Be Careful What You Blog For

    September 1, 2005
    WebProNews Staff

Blogging about work is risky business. Weblogs are still a thin ice realm, poorly defined with unclear lines and though becoming a powerful medium, it is only their potential that makes employers uneasy, not necessarily the content.

The employers that reside on the edge have encouraged their employers to blog about the industry while maintaining guidelines about trade secrets.

But for the rest of the world, blogs are an unregulated mass communication tool where corporate messages aren’t tweaked and sanitized before being aired.

The communication, PR, and marketing departments go into fits because the job of public message creation is suddenly out of their hands. It makes the boss nervous too, and that’s where it counts.

An op-ed in the New York Times yesterday details the trouble a women’s magazine editor stepped into after two separate employers (her current and soon-to-be employer) nixed her career efforts once they learned of her weblog. The trade secrets contained therein? Only the perks that come with being a beauty editor-free lip gloss and moisturizer.

The author, Jeremy Blachman, regales us with the story of his own blog, a fictional account of life in a law firm called “Anonymous Lawyer.” Fortunately for Blachman, when the public outed him, he’d already moved on to other career ventures.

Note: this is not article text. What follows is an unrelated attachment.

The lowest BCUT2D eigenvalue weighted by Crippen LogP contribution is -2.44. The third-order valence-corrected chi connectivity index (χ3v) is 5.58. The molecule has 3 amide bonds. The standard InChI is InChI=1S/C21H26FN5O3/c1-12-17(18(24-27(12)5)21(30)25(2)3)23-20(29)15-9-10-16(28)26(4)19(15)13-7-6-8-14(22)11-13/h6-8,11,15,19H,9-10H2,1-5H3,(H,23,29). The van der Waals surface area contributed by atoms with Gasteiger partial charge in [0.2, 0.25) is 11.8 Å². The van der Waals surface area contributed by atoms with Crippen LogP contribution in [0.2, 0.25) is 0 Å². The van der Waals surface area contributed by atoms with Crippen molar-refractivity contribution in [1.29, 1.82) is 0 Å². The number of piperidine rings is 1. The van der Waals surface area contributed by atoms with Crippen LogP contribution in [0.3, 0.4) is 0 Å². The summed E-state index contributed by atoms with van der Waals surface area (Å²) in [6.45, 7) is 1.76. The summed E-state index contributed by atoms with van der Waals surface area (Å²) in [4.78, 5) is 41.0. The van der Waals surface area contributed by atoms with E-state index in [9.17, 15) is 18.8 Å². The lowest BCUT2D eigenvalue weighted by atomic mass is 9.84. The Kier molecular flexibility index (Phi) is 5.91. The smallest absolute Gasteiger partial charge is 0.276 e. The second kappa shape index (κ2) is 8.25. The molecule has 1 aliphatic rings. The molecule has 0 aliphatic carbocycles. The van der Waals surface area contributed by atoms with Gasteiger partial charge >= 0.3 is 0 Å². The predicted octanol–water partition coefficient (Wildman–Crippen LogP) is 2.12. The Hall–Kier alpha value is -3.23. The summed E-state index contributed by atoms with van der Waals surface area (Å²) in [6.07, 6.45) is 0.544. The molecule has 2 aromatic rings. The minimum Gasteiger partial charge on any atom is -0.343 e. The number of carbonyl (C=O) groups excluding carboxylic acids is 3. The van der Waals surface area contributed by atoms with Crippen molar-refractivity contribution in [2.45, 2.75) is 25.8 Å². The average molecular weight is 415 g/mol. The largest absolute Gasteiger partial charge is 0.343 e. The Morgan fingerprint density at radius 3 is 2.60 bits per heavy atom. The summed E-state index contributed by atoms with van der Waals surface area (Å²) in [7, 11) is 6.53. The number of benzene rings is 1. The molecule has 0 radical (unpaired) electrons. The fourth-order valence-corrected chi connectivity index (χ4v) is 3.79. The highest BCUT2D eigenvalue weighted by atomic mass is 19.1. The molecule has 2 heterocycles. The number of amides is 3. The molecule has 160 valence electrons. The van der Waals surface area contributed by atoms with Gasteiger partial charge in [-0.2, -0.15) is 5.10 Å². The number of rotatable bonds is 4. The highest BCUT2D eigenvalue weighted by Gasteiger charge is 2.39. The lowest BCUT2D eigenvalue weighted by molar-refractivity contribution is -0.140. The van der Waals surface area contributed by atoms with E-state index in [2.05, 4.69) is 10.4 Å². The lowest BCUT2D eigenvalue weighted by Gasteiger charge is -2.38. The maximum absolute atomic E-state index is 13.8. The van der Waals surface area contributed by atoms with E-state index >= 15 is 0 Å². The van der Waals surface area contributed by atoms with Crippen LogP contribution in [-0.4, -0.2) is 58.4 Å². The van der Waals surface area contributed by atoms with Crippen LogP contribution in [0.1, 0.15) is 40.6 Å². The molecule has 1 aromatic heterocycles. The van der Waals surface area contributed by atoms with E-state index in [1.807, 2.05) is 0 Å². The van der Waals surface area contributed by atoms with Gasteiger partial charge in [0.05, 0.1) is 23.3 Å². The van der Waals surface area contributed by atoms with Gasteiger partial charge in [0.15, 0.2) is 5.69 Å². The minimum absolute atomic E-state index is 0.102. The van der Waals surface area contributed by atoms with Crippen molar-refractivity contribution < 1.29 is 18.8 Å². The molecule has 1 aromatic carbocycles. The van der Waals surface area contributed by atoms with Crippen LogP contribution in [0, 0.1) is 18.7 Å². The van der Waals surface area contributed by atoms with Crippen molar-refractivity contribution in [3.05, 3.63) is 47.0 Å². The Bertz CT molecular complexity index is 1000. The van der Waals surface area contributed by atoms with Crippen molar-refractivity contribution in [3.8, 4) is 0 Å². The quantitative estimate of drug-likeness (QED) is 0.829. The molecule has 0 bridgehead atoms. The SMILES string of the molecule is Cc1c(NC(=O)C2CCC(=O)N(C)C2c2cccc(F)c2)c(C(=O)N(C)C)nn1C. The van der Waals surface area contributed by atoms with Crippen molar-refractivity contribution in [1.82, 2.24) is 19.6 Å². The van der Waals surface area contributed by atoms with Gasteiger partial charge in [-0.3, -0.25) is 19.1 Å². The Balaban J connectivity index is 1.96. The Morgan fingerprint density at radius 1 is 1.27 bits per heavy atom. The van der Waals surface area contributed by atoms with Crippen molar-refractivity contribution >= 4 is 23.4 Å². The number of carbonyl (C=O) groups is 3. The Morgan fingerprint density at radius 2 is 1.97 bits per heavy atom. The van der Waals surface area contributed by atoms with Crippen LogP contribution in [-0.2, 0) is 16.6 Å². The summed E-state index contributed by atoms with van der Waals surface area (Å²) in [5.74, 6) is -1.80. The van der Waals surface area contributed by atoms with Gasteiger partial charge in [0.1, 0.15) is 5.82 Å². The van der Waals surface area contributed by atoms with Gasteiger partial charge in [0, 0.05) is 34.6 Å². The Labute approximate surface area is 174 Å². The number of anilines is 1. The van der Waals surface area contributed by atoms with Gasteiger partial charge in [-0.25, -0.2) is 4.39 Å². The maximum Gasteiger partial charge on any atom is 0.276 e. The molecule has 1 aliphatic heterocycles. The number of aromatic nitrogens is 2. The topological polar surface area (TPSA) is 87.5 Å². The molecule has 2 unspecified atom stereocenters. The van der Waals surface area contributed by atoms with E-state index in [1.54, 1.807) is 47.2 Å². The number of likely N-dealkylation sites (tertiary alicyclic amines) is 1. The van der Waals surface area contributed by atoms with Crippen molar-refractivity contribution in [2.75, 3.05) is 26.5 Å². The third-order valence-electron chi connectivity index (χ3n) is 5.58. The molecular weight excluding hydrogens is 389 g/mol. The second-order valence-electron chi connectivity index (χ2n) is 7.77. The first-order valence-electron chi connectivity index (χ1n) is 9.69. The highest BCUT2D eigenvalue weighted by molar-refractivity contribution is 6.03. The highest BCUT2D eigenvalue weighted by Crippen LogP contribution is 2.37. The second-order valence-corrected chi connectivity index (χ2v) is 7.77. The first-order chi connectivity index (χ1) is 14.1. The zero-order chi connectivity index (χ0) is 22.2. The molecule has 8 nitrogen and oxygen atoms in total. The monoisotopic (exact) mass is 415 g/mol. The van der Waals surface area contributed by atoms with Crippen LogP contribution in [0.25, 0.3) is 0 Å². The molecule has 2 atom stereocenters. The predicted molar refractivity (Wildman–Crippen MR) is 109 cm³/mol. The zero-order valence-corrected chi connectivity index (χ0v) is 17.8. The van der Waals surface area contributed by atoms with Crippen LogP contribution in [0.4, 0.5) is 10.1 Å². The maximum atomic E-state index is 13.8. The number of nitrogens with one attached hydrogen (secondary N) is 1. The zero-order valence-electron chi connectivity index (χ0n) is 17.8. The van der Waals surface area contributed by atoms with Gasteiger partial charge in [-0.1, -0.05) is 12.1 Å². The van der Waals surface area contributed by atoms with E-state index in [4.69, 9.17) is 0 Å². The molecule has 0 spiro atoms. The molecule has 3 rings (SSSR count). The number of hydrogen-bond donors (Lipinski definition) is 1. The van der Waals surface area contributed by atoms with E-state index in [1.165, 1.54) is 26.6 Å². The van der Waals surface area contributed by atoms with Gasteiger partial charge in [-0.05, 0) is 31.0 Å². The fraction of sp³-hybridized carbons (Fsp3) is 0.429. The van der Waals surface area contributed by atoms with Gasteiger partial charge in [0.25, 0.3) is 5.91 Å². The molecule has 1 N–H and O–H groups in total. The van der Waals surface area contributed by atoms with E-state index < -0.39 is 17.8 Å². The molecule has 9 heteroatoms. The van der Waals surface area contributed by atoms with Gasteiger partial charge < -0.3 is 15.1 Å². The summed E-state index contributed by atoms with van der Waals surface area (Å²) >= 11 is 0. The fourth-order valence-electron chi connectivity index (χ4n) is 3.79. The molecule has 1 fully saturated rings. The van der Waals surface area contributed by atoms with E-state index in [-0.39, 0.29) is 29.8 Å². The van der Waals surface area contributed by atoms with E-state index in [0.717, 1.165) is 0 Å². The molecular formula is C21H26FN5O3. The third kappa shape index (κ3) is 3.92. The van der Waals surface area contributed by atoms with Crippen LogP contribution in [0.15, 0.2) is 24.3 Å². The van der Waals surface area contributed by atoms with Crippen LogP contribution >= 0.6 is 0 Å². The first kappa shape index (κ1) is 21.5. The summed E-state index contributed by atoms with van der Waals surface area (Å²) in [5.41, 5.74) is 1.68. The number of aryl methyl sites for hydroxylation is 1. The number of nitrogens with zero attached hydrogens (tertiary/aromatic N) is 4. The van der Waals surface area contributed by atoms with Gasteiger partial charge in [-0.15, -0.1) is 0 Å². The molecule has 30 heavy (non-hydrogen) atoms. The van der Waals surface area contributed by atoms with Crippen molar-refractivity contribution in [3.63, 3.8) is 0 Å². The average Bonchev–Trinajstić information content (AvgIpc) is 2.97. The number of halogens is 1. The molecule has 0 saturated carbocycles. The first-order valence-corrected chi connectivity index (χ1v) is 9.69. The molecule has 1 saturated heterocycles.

The crux of the matter is that there is no case law regarding employee weblogs and to what extent employees are protected. Blachman asserts that weblogs are worth protecting if only for the public demand for insight into how people live their lives.

“Weblogs are worth protecting. It used to be that if you wanted to know what it was like to work for a law firm or a beauty magazine, you had to have a friend on the inside. But now that everyone can publish online, we can get these incredible glimpses into worlds we might otherwise never get to see. People across the world can share stories, commiserate and connect with each other,” writes Blachman.

He makes an excellent point that employers should have to demonstrate actual harm before letting someone go on account of their online musings. As of now though, it’s no holds barred, as even if employers think a worker implied something to the public they dislike, they can snap a career in two.